Our world has “shrunk” so much in the last century that we can get foods from all over the world. However, to me it is not the same as eating the local “fare du jour” in their own country. In many areas in the Caribbean, the cooking is still simple, using mostly local grown and produced ingredients. As we all can imagine many local dishes are developed from using the natural fruits, vegetables, grains and animals that are indigenous to the area. Also, explorers and settlers to the Bahamas and Caribbean Islands brought with them many fruits and vegetables. They, along with the natives already there, developed recipes using local vegetation as well as cultivating the strange fruits and veggies that the travelers brought. This subject of native fruits, veggies, fish, and meat alone is a fascinating subject to me.
The travelers who came to the islands, opened the door to the local natives when they shared their culture with the locals. Having traveled the whole chain of islands from Bahamas throughout the Leeward and Windward Islands as well as Trinidad and Venezuela, we learned a lot about island foods and preparations. As you might expect, each island had a different “slant” on how to make many of the same foods.
Conch is a main stay throughout the islands. It was valued for its meat as well as its lovely pink shell. Years ago conch was abundant to all islanders. As the years went by more and more tourists transited the areas and were introduced to this beautiful and versatile Mollusk. Conch was harvested for both its beautiful shell as well as the meat. Basically, a conch is a large sea snail. Today, conch is still a mainstay and is on most island menus in the restaurants and markets. There are recipes for conch chowder, conch fritters, conch salad and more. Each is a delight in its own way. Once the meat was removed fromthe conch, the beautiful pink shells were cleaned and used to make all manner of things, trinkets and even arrows. The shell itself is a natural beauty appreciated by many shell collectors.
Perhaps many of you are familiar with the term, “The Conch Republic,” used in reference to the natives of Key West. That term was coined when many Bahamians began to migrate to the Keys in the 1800’s. Thus these immigrants became commonly known as “Conchs.” Perhaps the most popular uses of conch as a food are cracked conch, conch fritters and conch chowder. Christmas ornaments, jewelry, bowls, and more were then made out of the lovely pink shells. One of the conch’s lasting traditions is as a salute. It has become a tradition in many island areas including Florida Keys as well as Bahamas to blow the “conch horn” at sundown. What the locals do is saw off the pointy tip of the conch, sand it down till the hole is smooth at the top and at sundown they blow into the hole of the conch to announce sunset. This tradition has spilled over to many boaters and visitors who still carry this tradition on board their vessels.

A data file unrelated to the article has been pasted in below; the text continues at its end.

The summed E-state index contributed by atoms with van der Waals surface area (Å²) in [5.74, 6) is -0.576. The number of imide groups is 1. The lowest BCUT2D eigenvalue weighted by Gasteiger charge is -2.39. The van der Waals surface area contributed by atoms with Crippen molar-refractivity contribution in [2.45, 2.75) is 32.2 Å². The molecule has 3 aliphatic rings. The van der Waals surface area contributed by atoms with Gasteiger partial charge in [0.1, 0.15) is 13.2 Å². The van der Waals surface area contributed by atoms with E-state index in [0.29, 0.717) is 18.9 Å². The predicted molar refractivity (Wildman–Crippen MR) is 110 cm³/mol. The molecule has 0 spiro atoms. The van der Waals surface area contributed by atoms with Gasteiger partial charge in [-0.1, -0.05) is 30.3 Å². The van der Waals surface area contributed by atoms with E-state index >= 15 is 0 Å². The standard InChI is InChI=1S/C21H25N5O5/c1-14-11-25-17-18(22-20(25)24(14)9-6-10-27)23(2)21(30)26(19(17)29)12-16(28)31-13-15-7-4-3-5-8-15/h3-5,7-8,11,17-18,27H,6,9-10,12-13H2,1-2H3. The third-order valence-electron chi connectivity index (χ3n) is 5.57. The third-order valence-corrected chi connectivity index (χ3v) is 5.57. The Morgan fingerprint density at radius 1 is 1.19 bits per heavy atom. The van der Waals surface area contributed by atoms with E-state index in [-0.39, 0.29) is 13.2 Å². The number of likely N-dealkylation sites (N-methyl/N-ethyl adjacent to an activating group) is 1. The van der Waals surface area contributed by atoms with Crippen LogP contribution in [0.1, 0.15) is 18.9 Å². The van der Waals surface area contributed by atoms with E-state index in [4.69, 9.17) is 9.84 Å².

Many of you cruisers are very familiar with some of the dishes made with conch; others are only familiar with their beautiful shells. I would like to suggest some recipes using conch as its main ingredient such as: Conch Chowder, Cracked Conch, and Conch Salad.
Many local Floridians have their own favorite recipe for making conch dishes. I’ll try to present a basic recipe for making all of the three conch dishes mentioned above. Modify as you see fit.
- 3 or 4 large conchs cleaned and ground in a meat grinder.
- Large can of whole tomatoes diced.
- 2 green peppers chopped.
- 3 onions finely chopped.
- 3 minced garlic cloves.
- 2 potatoes peeled and chopped.
- 2 quarts of water.
- Salt and pepper to taste.
- Add a little hot sauce if you like it hot.
Sauté the onions, peppers, garlic, and tomatoes. Cook till veggies are soft. Add groundconch and potatoes and simmer. You may have to add a little water to thin it out. Simmer for about one hour or less. For more info check out Linda Stradley and her recipes “What’s Cooking America.”
- 4 properly cleaned conch by washing the meat in lime and salted water and pound until meat is shredded.
- Beat two eggs, add salt and pepper and dip floured conch in mixture.
- Fry on both sides till golden brown.
In addition to the recipe you can “juice your fried conch up a notch by adding: ½ c. spiced rum, ½ c. orange juice, 1 tablespoon sugar, and tablespoons of unsalted butter. This coating is great for other seafood dishes that are pan fried.
One pound fresh conch or defrosted conch pounded and diced. Place in ceramic bowl with ½ c. of lime juice and 3 tbs. of coconut milk. Marinate for 30 minutes. Drain conch. Transfer to a clean bowl with ¼ c. lime juice, 2 tbs. orange juice. Add one diced tomato with seeds removed. Add 2 chopped seeded chilies, i.e. jalapeno and ½ finely chopped seeded Scotch bonnet, (it is hot). Add ½ c. finely chopped red onion & 2 tbs. finely chopped cilantro. Stir well. Line a martini glass with a thinly sliced lettuce leaf and three thin slices of avocado standing upright around glass. Divide conch salad among the glasses and drizzle with a little extra virgin olive oil. Garnish with lime wedges. Serve immediately. (Recipe courtesy of Emeril Lagasse).
I would like to continue writing from time to time along the ethnic food lines featured in the islands. It helps us all to have a more in depth idea of life in the islands. Bon Appetit!
Frances is a Commodore of the Seven Seas Cruising Association and a member of Sailing Association of Marco Island and AP United States Power Squadron.